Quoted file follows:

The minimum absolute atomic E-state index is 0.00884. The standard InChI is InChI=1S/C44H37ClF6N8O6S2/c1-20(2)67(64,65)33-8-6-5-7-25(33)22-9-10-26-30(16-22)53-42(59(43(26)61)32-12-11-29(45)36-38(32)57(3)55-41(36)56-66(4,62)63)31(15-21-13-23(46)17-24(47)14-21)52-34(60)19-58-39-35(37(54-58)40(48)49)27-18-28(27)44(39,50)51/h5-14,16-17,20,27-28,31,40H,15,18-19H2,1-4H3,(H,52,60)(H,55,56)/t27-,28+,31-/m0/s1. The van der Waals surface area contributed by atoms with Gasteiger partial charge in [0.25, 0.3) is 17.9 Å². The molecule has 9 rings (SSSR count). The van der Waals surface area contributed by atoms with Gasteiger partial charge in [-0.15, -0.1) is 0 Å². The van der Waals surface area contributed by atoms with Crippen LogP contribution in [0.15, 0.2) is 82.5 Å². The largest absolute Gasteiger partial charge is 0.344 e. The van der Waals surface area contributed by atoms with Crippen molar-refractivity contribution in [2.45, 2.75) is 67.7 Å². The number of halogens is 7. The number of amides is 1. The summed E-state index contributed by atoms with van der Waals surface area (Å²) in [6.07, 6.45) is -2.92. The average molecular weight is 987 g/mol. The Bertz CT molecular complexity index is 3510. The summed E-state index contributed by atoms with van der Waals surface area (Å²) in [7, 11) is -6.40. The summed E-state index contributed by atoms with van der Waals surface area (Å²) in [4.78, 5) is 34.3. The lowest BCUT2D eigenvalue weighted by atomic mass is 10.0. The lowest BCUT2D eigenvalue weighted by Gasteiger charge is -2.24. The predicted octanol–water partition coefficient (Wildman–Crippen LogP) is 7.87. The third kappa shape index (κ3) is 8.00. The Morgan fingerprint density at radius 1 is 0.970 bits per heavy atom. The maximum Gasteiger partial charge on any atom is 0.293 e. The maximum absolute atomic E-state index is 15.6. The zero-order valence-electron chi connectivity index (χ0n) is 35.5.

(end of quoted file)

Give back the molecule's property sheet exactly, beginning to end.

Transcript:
The minimum absolute atomic E-state index is 0.00884. The standard InChI is InChI=1S/C44H37ClF6N8O6S2/c1-20(2)67(64,65)33-8-6-5-7-25(33)22-9-10-26-30(16-22)53-42(59(43(26)61)32-12-11-29(45)36-38(32)57(3)55-41(36)56-66(4,62)63)31(15-21-13-23(46)17-24(47)14-21)52-34(60)19-58-39-35(37(54-58)40(48)49)27-18-28(27)44(39,50)51/h5-14,16-17,20,27-28,31,40H,15,18-19H2,1-4H3,(H,52,60)(H,55,56)/t27-,28+,31-/m0/s1. The van der Waals surface area contributed by atoms with Gasteiger partial charge in [0.25, 0.3) is 17.9 Å². The molecule has 9 rings (SSSR count). The van der Waals surface area contributed by atoms with Gasteiger partial charge in [-0.15, -0.1) is 0 Å². The van der Waals surface area contributed by atoms with Crippen LogP contribution in [0.15, 0.2) is 82.5 Å². The largest absolute Gasteiger partial charge is 0.344 e. The van der Waals surface area contributed by atoms with Crippen molar-refractivity contribution in [2.45, 2.75) is 67.7 Å². The number of halogens is 7. The number of amides is 1. The summed E-state index contributed by atoms with van der Waals surface area (Å²) in [6.07, 6.45) is -2.92. The average molecular weight is 987 g/mol. The Bertz CT molecular complexity index is 3510. The summed E-state index contributed by atoms with van der Waals surface area (Å²) in [7, 11) is -6.40. The summed E-state index contributed by atoms with van der Waals surface area (Å²) in [4.78, 5) is 34.3. The lowest BCUT2D eigenvalue weighted by atomic mass is 10.0. The lowest BCUT2D eigenvalue weighted by Gasteiger charge is -2.24. The predicted octanol–water partition coefficient (Wildman–Crippen LogP) is 7.87. The third kappa shape index (κ3) is 8.00. The Morgan fingerprint density at radius 1 is 0.970 bits per heavy atom. The maximum Gasteiger partial charge on any atom is 0.293 e. The maximum absolute atomic E-state index is 15.6. The zero-order valence-electron chi connectivity index (χ0n) is 35.5.